I’m not a mixologist or a barista. The only two ingredients I can combine easily are a bottled beverage and ice. But there are people who have innate talent or by training have the ability to create brews that are pleasing to the taste.
Lemons by their nature are sour and for many not so pleasing to the taste, unless sweetened with sugar, as is done with lemonade. The expression making lemons into lemonade suggests the skill to take a bad a situation and improve it, make it a redeeming one, or at least learn from it. As a parent, I’ve reminded my children that even bad circumstances can offer something to teach us.
We might agree then that 2020 has been a big year for lemons. But have we been able to make lemonade?
Upping Your Tech Skills
Did you ever expect to be a Zoom expert? Maybe you are still not quite comfortable with the new means for meeting, be it Zoom, Skype, GoToMeeting, or Google Hangouts. It has been a steep learning curve for some. But we have learned to chat, raise our hand, and clap virtually. If you are thinking that after the pandemic we will go back to the old ways, think again. Because so many now enjoy and see the benefits of working from home, virtual meetings are here to stay. And how about interviewing virtually? Have you done that in 2020? If so, you’ve probably also learned to create a virtual background and set up your room lighting correctly.
Networking in Virtual Ways
For those of us who enjoy getting out and about making new friends and meeting colleagues, this has been a challenging and unsatisfying year. But, if you are an introvert, maybe the year has been a bit better for you? If you are not the glad-handing type, meeting (virtually), and just basic connecting has been easier and maybe is now within your comfort zone. LinkedIn now has some 700 million active users. Also, the ease in attending conferences and conventions has never been better (and in most cases, cheaper).
Allowing for More Introspection and Visioning
This past year has more certainly allowed us more time to ourselves. Even if you have “bubbled up” with your family or with friends, you still have had more time to yourself. Between Netflix and learning to bake, there has been more time to reflect on your professional life. Have you taken advantage of this time? Has the reflection allowed you to evaluate the type of meaning and purpose you are seeking in work and in your personal life? Has this led to a vision of what you might be doing the future? And what is necessary for you to accomplish that dream?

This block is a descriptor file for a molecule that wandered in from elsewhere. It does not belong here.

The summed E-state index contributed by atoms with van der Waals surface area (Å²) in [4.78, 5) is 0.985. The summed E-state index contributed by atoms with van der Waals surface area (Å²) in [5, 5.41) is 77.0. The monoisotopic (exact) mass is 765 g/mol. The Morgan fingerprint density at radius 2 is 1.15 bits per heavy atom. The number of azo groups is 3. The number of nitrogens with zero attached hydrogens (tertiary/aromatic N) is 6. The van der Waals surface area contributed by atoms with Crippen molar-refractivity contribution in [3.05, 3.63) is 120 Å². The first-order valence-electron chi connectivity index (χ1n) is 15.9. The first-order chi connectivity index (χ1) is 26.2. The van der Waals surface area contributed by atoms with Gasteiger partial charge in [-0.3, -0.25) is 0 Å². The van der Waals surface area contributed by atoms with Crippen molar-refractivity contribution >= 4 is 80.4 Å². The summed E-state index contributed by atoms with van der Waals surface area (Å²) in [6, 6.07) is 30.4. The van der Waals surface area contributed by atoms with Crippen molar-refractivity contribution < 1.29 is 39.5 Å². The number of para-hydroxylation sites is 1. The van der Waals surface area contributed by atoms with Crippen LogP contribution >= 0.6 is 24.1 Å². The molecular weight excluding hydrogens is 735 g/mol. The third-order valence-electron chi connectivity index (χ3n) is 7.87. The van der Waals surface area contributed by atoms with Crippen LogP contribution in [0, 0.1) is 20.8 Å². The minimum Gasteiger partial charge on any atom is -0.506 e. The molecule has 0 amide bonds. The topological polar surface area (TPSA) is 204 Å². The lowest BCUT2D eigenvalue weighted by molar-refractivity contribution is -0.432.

Planning for a post-COVID World
More introspection might lead to more planning. There have been many things that one could do to advance a career this year: applying online, taking virtual courses, and networking through LinkedIn. But this also has given us a chance to think about what we might do when the pandemic ends. With vaccine distribution starting soon, thinking about how to get back into the game come next summer is important. If you haven’t had a chance to plan, use the colder winter months when you will be inside because of the weather, but also because of the increased concern for COVID spreading, to develop a strategic plan for yourself that includes physical networking.
Taking Care of Yourself and Others
Taking care of yourself and others is important right now. We have been given a chance (if we took it) to focus on our physical and mental health. Have you made an effort to get more exercise? Eat better? Meditate? Have you made more efforts to stay connected with family and friends? There has been much isolation as a result of the pandemic. If you feel isolated, rather than wait for someone to reach out to you, you reach out! The psychological benefits are often immediate and powerful. And if reaching out can support your career networking, then you have the added benefit of creating a connection to someone to help advance your career.
Here’s wishing you a wonderful end of a year like no other! Hopefully, you were able to make some lemonade (or at least a nice lemon meringue pie) with your lemons. Keep baking and looking forward to 2021.
—David J. Smith
David J. Smith (Fulbright Scholar, Estonia 2003-2004) is a career coach and the author of Peace Jobs: A Student’s Guide to Starting a Career Working for Peace (Information Age Publishing 2016). He is on the career advisory board of the Peace and Collaborative Development Network. David writes regularly on career issues at davidjsmithconsulting.com. He can reached at firstname.lastname@example.org.